Unfortunately, when it comes to events in Israel, most cab-drivers would be far more qualified to report on local events than the hundred of journalists stationed in this country.

Shabbat Shalom

Thursday, July 9, 2009

I Should be in Politics

Once in a while I manage to make a good call in politics.

Last week Rafi said:

There are all sorts of rumors and assumptions about how the "rift" between the USA and Israel, or more specifically between Barak Obam and Benjamin Netanyahu, will play out in the coming weeks.
I do not make any assumptions as to what Obama's intentions are, nor about what Netanyahu is going to do.
I do, however, see 2 possible outcomes of all this.
1. Netanyahu will "mitkapel" - fold. It is not completely unrealistic to expect this. the pressure on him from the American government seems to be (if the media reports are to be trusted) enormous, and he has plenty of experience of folding and not implementing right-wing policy (which is what he is meant to represent) but left-wing policy.

2. the better outcome is that Netanyahu stands strong against US pressure and tells Obama to go take a hike. And instead of grovelling to find ways to throw bones to Obama to get him off our backs, he says "No more".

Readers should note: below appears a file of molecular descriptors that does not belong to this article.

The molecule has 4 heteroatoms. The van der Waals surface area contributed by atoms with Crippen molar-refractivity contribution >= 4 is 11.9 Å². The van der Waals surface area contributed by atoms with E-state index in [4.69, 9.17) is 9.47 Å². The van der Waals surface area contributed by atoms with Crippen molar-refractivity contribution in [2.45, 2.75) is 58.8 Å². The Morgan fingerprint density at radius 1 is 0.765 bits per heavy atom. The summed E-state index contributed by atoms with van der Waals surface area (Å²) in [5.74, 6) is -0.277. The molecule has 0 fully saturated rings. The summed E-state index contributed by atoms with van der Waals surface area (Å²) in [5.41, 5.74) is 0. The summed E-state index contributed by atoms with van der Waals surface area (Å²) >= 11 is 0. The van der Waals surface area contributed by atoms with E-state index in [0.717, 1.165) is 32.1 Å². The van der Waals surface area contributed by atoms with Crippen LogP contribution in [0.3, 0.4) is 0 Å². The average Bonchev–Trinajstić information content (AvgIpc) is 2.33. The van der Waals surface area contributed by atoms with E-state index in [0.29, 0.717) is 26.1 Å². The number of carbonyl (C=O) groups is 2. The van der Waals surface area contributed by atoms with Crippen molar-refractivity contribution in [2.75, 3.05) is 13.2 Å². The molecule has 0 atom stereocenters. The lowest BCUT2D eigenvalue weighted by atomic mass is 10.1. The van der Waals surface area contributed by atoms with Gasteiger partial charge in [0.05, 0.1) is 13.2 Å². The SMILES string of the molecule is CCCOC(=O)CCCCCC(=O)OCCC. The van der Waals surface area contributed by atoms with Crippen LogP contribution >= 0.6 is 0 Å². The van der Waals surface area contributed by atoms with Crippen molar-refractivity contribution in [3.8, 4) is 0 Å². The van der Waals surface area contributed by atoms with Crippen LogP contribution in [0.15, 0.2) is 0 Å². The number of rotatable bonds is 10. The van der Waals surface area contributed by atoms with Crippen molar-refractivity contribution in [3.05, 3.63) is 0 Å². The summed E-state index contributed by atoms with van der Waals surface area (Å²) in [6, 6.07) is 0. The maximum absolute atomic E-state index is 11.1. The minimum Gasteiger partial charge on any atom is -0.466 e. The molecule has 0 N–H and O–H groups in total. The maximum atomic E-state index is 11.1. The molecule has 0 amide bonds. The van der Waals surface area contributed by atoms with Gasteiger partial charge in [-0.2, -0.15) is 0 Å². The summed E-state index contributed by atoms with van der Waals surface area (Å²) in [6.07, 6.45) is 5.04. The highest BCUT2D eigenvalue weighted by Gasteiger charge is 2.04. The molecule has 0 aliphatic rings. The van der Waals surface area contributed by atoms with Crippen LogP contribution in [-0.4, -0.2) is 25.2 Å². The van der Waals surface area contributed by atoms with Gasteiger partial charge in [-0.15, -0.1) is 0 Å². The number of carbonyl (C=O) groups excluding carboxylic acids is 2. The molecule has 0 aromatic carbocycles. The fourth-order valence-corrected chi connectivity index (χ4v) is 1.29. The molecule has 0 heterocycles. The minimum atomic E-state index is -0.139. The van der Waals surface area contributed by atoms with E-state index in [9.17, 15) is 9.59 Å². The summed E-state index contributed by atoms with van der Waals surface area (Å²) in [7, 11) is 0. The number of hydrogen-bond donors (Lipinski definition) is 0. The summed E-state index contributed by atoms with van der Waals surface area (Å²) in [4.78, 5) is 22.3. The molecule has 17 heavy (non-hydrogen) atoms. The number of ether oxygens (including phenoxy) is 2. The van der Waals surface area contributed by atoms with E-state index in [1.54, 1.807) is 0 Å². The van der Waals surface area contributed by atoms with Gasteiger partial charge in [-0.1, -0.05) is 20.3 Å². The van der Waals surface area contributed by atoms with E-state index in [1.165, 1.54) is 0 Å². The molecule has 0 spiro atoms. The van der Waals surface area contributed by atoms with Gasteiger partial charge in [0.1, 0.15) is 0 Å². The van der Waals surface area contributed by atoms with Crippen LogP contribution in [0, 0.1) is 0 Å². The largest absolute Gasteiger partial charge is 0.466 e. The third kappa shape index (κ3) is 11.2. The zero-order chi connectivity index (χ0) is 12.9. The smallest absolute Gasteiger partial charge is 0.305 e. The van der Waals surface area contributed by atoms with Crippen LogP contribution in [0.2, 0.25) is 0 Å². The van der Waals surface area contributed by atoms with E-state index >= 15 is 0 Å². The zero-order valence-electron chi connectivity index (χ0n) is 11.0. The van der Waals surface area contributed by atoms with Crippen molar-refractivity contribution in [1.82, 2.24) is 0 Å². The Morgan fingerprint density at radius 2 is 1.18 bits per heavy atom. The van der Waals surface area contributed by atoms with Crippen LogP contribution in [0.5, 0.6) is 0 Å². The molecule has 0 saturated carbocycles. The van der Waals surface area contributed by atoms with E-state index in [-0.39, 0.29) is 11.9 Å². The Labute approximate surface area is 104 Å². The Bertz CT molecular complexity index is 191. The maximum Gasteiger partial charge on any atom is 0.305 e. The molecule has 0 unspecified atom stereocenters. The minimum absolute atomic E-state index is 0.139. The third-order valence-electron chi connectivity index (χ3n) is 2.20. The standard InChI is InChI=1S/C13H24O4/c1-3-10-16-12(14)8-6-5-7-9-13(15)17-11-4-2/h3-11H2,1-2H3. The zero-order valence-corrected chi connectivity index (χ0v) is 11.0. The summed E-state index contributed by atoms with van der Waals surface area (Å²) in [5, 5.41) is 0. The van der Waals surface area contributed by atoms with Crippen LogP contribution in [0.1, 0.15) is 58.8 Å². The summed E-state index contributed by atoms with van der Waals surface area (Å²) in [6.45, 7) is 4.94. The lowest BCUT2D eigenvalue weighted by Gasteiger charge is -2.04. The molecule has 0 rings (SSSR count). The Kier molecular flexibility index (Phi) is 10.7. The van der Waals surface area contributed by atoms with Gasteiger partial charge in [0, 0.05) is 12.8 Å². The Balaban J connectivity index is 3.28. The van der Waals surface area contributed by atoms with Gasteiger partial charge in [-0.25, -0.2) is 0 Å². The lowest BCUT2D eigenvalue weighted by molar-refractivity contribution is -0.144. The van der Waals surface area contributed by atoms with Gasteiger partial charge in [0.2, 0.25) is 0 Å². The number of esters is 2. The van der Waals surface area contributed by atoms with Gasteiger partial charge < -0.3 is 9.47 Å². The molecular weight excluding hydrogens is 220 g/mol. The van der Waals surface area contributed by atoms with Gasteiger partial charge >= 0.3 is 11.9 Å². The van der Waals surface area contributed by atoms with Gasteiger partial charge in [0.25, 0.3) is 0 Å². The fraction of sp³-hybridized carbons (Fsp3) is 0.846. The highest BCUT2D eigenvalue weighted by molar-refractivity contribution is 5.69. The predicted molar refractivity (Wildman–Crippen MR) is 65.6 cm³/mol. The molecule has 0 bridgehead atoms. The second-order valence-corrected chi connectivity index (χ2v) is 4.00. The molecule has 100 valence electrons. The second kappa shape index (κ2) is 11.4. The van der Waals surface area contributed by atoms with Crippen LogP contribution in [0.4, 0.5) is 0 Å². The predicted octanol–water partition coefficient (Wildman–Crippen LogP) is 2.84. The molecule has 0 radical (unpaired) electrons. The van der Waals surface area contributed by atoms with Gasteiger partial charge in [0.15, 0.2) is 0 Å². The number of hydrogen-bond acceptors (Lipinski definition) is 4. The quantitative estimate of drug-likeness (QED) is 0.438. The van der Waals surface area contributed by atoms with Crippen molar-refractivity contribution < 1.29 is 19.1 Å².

I predicted a third possibility:

… I think that the most probable outcome is neither of the options that you mentioned but somewhere in the middle - they will come up with a formula (e.g., finish construction that has already been started, or only construction in specific areas, or some other formula) which will allow both sides to claim that they didn't back down.

Today’s lead article in the Jerusalem Post:

Israel and the US are moving toward a compromise solution on the settlement issue that might allow both sides to claim "victory," The Jerusalem Post has learned.
According to senior government officials, under this type of solution, Israel would declare a moratorium of a few months on the settlement issue, possibly half a year, while the US would give Israel a green light to complete a still-to-be-determined number of housing units in the settlements that are in advanced stages of construction.

Tuesday, July 7, 2009

The PLO Charter